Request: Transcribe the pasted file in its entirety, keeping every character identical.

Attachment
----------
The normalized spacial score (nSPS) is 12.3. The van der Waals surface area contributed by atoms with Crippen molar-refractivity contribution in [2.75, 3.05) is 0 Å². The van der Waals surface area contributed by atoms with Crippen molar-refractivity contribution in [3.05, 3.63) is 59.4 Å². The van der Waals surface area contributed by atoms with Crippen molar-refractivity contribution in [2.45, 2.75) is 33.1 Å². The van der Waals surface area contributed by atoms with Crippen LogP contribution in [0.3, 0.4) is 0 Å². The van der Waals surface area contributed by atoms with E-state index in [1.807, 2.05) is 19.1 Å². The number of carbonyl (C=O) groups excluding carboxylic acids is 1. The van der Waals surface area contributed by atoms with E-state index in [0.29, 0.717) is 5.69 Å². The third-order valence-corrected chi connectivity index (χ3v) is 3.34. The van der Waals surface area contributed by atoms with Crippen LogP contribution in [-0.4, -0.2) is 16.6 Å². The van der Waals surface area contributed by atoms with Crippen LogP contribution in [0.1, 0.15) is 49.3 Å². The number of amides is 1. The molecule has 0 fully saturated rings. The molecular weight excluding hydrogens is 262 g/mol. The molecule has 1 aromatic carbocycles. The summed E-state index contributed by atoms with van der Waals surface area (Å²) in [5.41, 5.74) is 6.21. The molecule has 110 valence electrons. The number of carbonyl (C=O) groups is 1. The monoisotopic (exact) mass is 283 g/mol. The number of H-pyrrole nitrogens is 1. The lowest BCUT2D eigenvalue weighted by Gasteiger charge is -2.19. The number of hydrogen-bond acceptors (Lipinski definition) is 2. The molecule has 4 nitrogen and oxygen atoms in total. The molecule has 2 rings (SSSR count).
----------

The normalized spacial score (nSPS) is 12.3. The van der Waals surface area contributed by atoms with Crippen molar-refractivity contribution in [2.75, 3.05) is 0 Å². The van der Waals surface area contributed by atoms with Crippen molar-refractivity contribution in [3.05, 3.63) is 59.4 Å². The van der Waals surface area contributed by atoms with Crippen molar-refractivity contribution in [2.45, 2.75) is 33.1 Å². The van der Waals surface area contributed by atoms with Crippen LogP contribution in [0.3, 0.4) is 0 Å². The van der Waals surface area contributed by atoms with E-state index in [1.807, 2.05) is 19.1 Å². The number of carbonyl (C=O) groups excluding carboxylic acids is 1. The van der Waals surface area contributed by atoms with E-state index in [0.29, 0.717) is 5.69 Å². The third-order valence-corrected chi connectivity index (χ3v) is 3.34. The van der Waals surface area contributed by atoms with Crippen LogP contribution in [-0.4, -0.2) is 16.6 Å². The van der Waals surface area contributed by atoms with Crippen LogP contribution in [0.1, 0.15) is 49.3 Å². The number of amides is 1. The molecule has 0 fully saturated rings. The molecular weight excluding hydrogens is 262 g/mol. The molecule has 1 aromatic carbocycles. The summed E-state index contributed by atoms with van der Waals surface area (Å²) in [5.41, 5.74) is 6.21. The molecule has 110 valence electrons. The number of carbonyl (C=O) groups is 1. The monoisotopic (exact) mass is 283 g/mol. The number of H-pyrrole nitrogens is 1. The lowest BCUT2D eigenvalue weighted by Gasteiger charge is -2.19. The number of hydrogen-bond acceptors (Lipinski definition) is 2. The molecule has 4 nitrogen and oxygen atoms in total. The molecule has 2 rings (SSSR count).